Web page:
Date: 23rd March, 2015
After returning from
Fushimi Inari-tasiha, I took the train to Kiatoji station and from there I inquired how to get to Kinaku-ji temple. Fortunately there is a tourism help desk with an English-speaking staff to assist, and I was instructed to take bus 204.
The bus bays are like this. Each door is reserved for specific buses, and it only opens when the bus has arrived at the door.
I had to wait around 10 minutes for the 204
The bus fare was ¥230 (₹120/$1.8/€1.7)
From the bus stop, you have to walk for at least 10 minutes to get to the ticket counter
The entry fee to Kinaku-ji costs ¥400 (₹215/$3.26/€3)
As you enter the main grounds, you can see the Kinaku-ji temple in the distance
I swapped lenses and took a close up shot of the Golden pavilion
The Kinaku-ji is one of the most famous Zen Buddhism shrines in all of Japan. Iconic due to its golden exterior and its location in a pond.
That said, there were other structures inside the compound. These were the living quarters of the priests. It’s off limits for tourists.
I couldn’t stop myself from photographing the Golden temple of Kyoto
I walked around the pond to get a closer look
Japan has a lot of these trees, especially at spiritual places. Any idea what they are called?
They’re all around
From the back. I guess tourists are not allowed inside the pavilion.
I don’t know what this golden rooster is meant to symbolize
Very serene surroundings
Ahh, the usual ‘toss a coin at the right spot for good luck’ game
Hello Kitty Kinaku-ji merchandise
Tourists were trying to ring the bell by swinging this heavy rope
That was it. I left the compound after spending half an hour inside.
I walked back to the bus station and since I only knew where bus 204 would take me, I boarded the same to head back.
But as the bus rode along, I was realized it was taking a full circle and would take a long time to return to Kitaoji station
So I got down at a bus stop… honestly, I don’t know where. I walked to the nearest train station after opening up Google Maps on my phone and figured out how to get to Kawaramachi station from there.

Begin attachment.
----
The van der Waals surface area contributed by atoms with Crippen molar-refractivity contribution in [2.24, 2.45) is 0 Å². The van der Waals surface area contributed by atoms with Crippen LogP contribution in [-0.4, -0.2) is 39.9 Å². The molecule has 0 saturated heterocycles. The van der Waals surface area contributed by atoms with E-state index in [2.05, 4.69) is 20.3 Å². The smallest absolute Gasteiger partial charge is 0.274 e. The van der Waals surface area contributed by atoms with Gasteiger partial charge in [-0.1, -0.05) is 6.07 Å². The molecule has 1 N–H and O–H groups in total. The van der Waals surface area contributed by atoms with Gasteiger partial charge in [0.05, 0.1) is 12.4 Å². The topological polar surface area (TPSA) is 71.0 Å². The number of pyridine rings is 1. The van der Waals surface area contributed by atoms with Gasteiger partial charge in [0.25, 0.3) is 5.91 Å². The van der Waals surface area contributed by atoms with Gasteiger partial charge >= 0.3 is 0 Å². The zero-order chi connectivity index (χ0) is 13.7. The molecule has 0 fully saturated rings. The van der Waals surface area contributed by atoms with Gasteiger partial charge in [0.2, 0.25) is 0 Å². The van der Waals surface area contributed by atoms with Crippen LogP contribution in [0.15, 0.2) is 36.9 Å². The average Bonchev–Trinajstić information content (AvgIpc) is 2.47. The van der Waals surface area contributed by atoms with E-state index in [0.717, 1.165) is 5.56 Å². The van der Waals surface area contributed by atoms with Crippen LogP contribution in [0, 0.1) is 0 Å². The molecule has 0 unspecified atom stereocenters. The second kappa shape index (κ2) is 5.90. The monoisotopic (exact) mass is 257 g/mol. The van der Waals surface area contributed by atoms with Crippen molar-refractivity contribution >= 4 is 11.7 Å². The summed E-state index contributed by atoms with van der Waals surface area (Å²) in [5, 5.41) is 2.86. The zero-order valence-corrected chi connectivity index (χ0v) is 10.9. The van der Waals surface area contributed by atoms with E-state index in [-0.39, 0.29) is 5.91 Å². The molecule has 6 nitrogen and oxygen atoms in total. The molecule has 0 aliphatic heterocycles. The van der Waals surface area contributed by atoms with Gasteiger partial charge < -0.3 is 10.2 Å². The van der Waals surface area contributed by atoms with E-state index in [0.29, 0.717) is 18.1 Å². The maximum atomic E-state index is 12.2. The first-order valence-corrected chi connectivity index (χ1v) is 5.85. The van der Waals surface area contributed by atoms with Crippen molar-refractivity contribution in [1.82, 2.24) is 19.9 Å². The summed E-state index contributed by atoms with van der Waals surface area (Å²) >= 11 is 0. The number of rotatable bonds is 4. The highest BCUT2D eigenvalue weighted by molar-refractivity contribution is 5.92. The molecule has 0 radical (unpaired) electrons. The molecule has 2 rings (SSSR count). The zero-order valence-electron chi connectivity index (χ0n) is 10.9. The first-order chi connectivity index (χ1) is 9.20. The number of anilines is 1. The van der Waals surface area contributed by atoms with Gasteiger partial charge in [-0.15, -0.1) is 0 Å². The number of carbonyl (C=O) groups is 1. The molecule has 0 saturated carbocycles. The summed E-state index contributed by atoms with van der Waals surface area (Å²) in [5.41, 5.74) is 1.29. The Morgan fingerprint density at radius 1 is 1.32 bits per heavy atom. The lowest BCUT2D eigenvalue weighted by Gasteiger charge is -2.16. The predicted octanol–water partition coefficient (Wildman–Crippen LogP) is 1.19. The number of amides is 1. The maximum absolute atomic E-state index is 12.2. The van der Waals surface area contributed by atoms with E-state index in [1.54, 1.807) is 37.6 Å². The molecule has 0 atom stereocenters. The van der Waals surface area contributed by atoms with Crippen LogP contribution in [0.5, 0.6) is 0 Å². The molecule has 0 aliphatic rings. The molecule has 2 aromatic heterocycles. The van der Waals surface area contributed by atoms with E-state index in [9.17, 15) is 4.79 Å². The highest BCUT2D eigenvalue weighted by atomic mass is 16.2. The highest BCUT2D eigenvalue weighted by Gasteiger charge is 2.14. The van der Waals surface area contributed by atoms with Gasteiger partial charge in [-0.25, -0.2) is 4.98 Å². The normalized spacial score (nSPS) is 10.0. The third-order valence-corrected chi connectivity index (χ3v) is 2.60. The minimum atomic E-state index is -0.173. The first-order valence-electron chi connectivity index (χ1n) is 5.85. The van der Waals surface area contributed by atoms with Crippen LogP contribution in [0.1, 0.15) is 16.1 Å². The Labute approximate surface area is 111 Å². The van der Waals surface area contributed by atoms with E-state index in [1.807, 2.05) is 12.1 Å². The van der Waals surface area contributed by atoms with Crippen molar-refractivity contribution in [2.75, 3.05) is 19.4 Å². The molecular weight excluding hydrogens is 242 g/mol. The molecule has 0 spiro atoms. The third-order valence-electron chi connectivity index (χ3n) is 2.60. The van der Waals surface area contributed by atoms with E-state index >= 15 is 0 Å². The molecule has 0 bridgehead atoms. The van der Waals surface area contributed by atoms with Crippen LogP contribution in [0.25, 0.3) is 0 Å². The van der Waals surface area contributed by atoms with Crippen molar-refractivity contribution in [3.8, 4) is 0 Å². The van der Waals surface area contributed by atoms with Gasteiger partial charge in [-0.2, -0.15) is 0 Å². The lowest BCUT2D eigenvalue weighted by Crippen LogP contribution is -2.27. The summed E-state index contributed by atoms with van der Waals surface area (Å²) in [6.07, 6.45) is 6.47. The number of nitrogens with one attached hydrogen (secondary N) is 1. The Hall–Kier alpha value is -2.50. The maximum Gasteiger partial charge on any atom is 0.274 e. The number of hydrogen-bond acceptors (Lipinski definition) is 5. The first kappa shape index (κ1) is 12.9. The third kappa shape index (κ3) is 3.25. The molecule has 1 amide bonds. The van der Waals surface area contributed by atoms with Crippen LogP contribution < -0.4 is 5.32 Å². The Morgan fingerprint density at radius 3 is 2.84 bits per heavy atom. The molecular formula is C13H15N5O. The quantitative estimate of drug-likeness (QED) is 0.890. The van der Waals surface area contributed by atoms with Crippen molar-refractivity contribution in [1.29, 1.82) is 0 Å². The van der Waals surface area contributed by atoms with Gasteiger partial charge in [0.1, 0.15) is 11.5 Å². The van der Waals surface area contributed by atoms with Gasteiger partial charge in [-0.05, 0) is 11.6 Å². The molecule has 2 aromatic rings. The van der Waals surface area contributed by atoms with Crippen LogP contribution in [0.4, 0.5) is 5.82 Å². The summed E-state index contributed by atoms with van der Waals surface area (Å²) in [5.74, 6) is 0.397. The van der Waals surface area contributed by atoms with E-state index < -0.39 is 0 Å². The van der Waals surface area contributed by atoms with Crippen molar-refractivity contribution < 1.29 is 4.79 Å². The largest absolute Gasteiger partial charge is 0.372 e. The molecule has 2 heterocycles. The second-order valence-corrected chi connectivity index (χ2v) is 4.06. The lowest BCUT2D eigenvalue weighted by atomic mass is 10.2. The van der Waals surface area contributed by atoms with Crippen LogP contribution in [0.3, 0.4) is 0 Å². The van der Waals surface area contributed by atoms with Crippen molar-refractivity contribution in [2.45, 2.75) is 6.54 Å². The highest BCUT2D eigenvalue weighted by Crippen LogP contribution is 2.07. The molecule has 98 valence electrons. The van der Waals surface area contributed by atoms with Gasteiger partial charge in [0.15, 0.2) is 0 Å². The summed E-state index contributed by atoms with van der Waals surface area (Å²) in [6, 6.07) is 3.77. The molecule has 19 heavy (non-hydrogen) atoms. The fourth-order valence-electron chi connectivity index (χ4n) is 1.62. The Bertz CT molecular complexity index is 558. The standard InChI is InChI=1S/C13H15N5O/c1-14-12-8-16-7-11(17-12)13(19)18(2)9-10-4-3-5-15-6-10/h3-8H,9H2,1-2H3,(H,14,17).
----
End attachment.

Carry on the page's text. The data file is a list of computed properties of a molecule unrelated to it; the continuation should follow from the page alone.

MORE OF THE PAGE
I don’t even remember the name of this station
By the time I was out of Kawaramachi station, it was nearing 4:30 PM. Fearing I would be late to enter Kiyomizu Dera, I decided to take a taxi there.
Taxis are quite expensive but I didn’t want to waste time trying to figure out how to get to Kiyomizu Dera
It was a short ride, at the most 10 minutes, but it still cost me ¥940 (₹500/$7.6/€7.1).
I walked my way up through the many street-lined shops leading up to Kiyomizu Dera
I was in Higashiyama district and a few sakura trees were beginning to bloom here
There was still some walking to do from where I was dropped off
This is the entrance to Kiyomizu dera
More steps. There is an entry fee of ¥300.
Many women in kimonos, although not all of them are Japanese. I also saw a few Chinese and Korean tourists dressed up in kimonos too.
There seemed to be renovation work going on at Kiyomizu Dera
Kiyomizu Dera is Kyoto’s most famous and one of the oldest Buddhist temples
Like many old temples in Japan, it too is made entirely of wood
This is the main prayer hall
A panorama from the main prayer hall
Kiyomizu Dera is also home to other smaller shrines, like this one honouring Okuninushi, the god of love
That’s a statue of Okuninushi-no Mikoto
So this spot is popular among younger folk who try many things like lift a heavy stone in hopes of earning good luck in finding love and good fortune in life
I decided to head there
A lot of tourists were catching the sunset from here
This angle would have been far more beautiful had the tree fully bloomed